By Julie Hatfield
When my editor at The Boston Globe sent me down to Baltimore to write a travel story on that town, I was not excited. Baltimore? An old, tired city that no one wants to visit, I thought. What does Baltimore have that would make anyone take a trip there?
And then I visited Baltimore. The first thing I saw in stepping out of the taxi was a waterfront that was full of life, full of activity, full of families, and booming. I discovered this waterfront was revitalized from a dangerous, decrepit group of tired old buildings that a progressive mayor had torn down and brought in their place a city center for everyone to use. I discovered one of the quirkiest art museums in the country, one of the oldest and most respected medical schools, and sports heroes and musicians and poets and layers and layers of odd and quirky stories that took place in Baltimore.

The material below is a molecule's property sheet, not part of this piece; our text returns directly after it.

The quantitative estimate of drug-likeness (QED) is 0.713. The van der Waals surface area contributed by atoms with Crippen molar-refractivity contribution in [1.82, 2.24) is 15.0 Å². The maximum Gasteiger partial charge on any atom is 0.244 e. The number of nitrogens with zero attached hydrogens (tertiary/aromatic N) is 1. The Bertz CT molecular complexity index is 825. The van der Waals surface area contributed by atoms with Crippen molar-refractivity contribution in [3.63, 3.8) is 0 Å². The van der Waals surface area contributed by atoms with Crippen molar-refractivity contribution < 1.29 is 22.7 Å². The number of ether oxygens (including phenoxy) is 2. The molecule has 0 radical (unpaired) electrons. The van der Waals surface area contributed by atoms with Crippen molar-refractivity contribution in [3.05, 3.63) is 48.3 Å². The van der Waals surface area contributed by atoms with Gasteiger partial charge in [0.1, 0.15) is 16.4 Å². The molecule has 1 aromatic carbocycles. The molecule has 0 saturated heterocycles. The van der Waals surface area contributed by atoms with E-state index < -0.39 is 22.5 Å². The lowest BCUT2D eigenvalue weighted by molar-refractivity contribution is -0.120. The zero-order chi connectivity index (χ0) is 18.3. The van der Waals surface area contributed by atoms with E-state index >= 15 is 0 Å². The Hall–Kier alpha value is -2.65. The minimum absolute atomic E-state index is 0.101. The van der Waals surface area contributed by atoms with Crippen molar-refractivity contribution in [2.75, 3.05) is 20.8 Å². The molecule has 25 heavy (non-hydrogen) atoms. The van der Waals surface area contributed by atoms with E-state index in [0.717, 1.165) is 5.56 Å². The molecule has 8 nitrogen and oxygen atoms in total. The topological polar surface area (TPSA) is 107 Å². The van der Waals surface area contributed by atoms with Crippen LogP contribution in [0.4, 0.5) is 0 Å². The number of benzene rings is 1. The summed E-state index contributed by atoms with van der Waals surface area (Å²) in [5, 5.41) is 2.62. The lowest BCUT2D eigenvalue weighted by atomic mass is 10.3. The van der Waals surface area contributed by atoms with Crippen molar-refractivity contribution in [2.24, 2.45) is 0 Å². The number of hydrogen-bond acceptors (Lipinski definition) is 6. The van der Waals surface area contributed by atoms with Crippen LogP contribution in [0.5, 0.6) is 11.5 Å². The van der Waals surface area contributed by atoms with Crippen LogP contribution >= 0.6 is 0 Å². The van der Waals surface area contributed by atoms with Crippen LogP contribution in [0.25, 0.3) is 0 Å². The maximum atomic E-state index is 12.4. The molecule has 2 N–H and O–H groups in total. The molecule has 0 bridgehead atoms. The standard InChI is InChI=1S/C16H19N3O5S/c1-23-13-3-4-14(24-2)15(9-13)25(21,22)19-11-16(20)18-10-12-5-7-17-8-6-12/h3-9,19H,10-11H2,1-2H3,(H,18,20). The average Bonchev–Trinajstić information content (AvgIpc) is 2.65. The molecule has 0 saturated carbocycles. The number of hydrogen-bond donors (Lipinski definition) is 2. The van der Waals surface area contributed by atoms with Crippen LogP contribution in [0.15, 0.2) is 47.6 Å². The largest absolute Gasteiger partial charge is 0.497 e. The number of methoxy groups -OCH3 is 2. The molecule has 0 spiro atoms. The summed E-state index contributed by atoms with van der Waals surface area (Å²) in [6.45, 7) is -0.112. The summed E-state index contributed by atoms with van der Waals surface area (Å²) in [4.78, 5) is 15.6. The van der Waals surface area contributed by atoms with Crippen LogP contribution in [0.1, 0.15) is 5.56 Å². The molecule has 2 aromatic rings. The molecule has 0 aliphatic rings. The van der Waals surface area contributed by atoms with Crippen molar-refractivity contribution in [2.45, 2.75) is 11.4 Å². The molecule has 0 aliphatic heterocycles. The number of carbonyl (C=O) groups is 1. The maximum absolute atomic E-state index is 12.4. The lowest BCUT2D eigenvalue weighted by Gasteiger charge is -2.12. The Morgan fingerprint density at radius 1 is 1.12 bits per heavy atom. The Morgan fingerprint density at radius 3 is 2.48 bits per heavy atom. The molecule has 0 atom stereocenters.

I discovered a tremendous sense of humor in Baltimorans, who celebrate the funeral of Edgar Allen Poe with a parade each year because he never had a proper one, and a special warmth in Baltimorans, who call everybody “Hon.”
I discovered fantastic food; beginning with Maryland crab cooked every way possible and continuing on to the biggest and sweetest Southern breakfasts you’ll ever have anywhere.
I cried when I saw how Baltimorans honor our flag and our national anthem at one of the best forts in the country.
There is so much more. Here’s what professional writer Ed Wetschler says about my tour of Baltimore that resulted in two more trips to that town:
“What I like — and, as a travel writer, admire — about the Baltimore guide is the author’s ability to understand and communicate what we travelers want and need to know about each site and attraction. She tells us what’s important, interesting, and fun without bogging us down in extraneous information. Impressive!”
For a “friend to show you around”, see the entire tour here: https://tours4mobile.com/maryland-tours/baltimore-reborn-and-booming/.